5. Manny Pacquiao: Pacquiao fought twice in 2004, and what a fight the first one was. His thrilling war with Juan Manuel Marquez was the best brawl of the year, and there is a chance that the two rivals will go at it again in 2005. If not, Pacquiao has a list full of options: Marco Antonio Barrera, Erik Morales, etc. Pacquiao will fight one of them in the next year.

6. Marco Antonio Barrera: Another guy thought to be washed up when the year started, Barrera resurrected his career for the second time with a masterful victory over Paulie Ayala and a close decision over rival Erik Morales in another great fight. Barrera is obviously shooting for a return with Pacquiao, who decimated him in November 2003. Barrera says it was an off-night. Hopefully, we'll find out if that was the case.

7. Winky Wright: Winky entered the “superstar” realm in 2004 with a pair of decision victories over Shane Mosley. The first was very impressive, as Wright practically shut Mosley out. The second was closer, but proved once again that Winky was the superior fighter. He'd like a shot at Trinidad or Oscar De La Hoya, but neither will happen. He'd probably be best off shooting for a name like Fernando Vargas or Ricardo Mayorga.

8. Juan Manuel Marquez: After several years on the outside looking in, Marquez is finally in a position to make some money after his courageous performance against Pacquiao. He rose from three first-round knockdowns to wage the fight of his life in a fight that was ruled a draw. It would also be interesting to see Marquez against countrymen Barrera and Erik Morales.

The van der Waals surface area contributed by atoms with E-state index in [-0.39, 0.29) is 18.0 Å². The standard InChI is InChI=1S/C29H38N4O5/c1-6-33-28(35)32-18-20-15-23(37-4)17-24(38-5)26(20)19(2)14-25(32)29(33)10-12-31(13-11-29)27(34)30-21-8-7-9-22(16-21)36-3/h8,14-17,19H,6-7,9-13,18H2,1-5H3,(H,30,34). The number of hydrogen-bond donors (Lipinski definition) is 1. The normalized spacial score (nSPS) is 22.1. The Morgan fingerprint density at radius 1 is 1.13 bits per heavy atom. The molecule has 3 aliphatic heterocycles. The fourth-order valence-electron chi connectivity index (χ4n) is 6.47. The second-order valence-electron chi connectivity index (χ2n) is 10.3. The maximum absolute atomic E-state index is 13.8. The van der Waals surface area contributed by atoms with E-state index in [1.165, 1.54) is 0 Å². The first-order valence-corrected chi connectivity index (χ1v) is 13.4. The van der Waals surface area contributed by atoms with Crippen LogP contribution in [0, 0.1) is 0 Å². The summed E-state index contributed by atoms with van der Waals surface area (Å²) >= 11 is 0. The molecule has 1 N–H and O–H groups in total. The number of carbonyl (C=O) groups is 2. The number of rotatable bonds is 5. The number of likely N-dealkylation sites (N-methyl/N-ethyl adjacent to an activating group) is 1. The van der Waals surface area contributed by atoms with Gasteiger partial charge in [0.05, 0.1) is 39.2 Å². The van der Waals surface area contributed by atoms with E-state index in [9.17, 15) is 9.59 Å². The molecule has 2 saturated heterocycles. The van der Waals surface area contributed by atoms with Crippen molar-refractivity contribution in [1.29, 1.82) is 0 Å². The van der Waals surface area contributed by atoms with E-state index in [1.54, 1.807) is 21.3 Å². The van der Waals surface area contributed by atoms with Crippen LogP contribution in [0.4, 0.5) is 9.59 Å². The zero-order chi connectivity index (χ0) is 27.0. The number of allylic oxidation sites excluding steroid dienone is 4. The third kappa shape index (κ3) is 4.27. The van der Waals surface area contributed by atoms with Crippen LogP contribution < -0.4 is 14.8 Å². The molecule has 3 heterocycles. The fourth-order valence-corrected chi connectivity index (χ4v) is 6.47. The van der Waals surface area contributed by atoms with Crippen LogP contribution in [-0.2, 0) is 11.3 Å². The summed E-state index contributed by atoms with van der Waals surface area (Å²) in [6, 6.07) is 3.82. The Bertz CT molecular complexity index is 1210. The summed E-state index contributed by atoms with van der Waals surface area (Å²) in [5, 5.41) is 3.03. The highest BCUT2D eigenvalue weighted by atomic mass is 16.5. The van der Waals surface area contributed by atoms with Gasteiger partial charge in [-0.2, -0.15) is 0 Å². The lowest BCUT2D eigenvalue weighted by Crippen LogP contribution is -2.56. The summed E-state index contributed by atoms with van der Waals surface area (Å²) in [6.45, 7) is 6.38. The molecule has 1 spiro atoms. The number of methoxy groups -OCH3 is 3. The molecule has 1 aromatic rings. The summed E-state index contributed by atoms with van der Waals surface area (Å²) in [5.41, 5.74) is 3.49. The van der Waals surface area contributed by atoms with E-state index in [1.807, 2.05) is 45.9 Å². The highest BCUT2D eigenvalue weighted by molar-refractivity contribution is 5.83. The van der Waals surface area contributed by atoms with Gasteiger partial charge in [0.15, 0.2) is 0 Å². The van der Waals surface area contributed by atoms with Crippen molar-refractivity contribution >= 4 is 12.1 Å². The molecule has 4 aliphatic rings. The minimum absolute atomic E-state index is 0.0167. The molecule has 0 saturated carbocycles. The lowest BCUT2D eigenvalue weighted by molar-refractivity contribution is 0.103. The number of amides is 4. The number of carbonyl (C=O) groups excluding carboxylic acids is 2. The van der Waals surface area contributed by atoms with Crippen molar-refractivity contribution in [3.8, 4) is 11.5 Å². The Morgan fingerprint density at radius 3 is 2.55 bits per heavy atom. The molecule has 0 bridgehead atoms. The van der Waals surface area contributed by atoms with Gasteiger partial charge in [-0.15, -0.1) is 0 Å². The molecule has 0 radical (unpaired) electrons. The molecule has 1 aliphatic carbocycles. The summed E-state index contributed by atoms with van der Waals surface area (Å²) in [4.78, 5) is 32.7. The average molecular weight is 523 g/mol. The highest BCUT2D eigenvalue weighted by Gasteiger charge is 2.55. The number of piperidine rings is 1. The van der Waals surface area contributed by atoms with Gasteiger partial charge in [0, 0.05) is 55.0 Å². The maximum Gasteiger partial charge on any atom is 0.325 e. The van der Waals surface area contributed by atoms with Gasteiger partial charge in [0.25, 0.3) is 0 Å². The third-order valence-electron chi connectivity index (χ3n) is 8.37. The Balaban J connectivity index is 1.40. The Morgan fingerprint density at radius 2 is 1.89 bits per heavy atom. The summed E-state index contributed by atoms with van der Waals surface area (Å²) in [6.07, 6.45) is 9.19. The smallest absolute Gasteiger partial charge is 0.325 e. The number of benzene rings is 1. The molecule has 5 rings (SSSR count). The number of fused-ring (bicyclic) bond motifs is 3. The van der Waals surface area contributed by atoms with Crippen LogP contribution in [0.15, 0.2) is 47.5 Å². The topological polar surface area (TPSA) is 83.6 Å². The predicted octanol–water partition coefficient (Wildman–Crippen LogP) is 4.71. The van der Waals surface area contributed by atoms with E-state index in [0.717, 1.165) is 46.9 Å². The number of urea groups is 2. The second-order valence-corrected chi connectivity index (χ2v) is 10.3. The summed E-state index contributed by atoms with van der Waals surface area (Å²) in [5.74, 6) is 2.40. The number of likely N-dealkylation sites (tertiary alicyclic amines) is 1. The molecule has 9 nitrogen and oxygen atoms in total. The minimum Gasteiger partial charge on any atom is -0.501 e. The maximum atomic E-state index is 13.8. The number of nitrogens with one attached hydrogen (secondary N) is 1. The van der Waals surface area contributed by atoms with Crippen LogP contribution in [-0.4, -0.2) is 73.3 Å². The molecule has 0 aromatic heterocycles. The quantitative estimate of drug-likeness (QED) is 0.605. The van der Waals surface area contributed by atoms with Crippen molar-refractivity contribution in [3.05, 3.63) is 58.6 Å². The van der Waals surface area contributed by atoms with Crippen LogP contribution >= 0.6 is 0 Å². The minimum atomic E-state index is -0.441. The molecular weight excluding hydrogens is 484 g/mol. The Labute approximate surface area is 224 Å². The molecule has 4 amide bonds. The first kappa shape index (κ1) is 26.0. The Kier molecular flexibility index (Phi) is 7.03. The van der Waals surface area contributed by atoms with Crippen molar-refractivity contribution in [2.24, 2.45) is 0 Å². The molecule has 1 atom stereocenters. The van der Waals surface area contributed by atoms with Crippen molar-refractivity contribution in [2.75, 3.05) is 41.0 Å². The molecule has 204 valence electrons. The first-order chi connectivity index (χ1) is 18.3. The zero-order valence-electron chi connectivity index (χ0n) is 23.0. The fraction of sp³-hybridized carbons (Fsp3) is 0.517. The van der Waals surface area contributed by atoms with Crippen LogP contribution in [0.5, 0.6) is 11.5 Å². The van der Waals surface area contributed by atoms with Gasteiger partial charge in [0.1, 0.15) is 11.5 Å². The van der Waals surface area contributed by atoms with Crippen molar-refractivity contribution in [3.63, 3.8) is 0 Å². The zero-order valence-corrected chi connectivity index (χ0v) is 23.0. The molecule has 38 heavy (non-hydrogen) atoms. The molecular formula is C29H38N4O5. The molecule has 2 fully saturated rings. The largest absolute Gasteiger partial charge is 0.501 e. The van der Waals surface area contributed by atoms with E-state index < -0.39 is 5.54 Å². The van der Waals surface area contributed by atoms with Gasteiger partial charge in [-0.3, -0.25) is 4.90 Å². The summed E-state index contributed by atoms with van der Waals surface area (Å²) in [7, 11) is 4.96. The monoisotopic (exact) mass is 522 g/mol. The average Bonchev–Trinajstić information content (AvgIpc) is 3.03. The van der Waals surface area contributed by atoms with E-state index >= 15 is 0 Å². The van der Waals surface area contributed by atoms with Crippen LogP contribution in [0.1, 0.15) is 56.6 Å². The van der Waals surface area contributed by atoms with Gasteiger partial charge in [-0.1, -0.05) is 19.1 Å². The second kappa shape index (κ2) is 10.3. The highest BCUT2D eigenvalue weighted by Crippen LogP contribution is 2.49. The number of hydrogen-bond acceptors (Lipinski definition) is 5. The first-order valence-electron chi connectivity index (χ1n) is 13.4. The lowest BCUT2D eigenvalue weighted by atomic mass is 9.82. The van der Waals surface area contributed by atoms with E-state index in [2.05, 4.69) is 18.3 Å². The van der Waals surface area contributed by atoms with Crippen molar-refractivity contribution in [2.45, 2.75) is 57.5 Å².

9. Erik Morales: “El Terrible” fought another great fight against Barrera, but, again, it was in a losing cause. He has now lost two of three to his fierce rival, and probably wants nothing to do with him anymore. But, eventually, talk of Barrera-Morales 4 will come up again. In the meantime, Morales could shoot for Pacquiao or Marquez.

10. Glencoffe Johnson: The newest entry, Johnson pumped some life into boxing in 2004 with a pair of upsets of Roy Jones Jr. and Antonio Tarver. Now, he's set to make some really big money in rematches with either, or a shot at old conqueror Hopkins. Either way, Johnson is better than anyone imagined.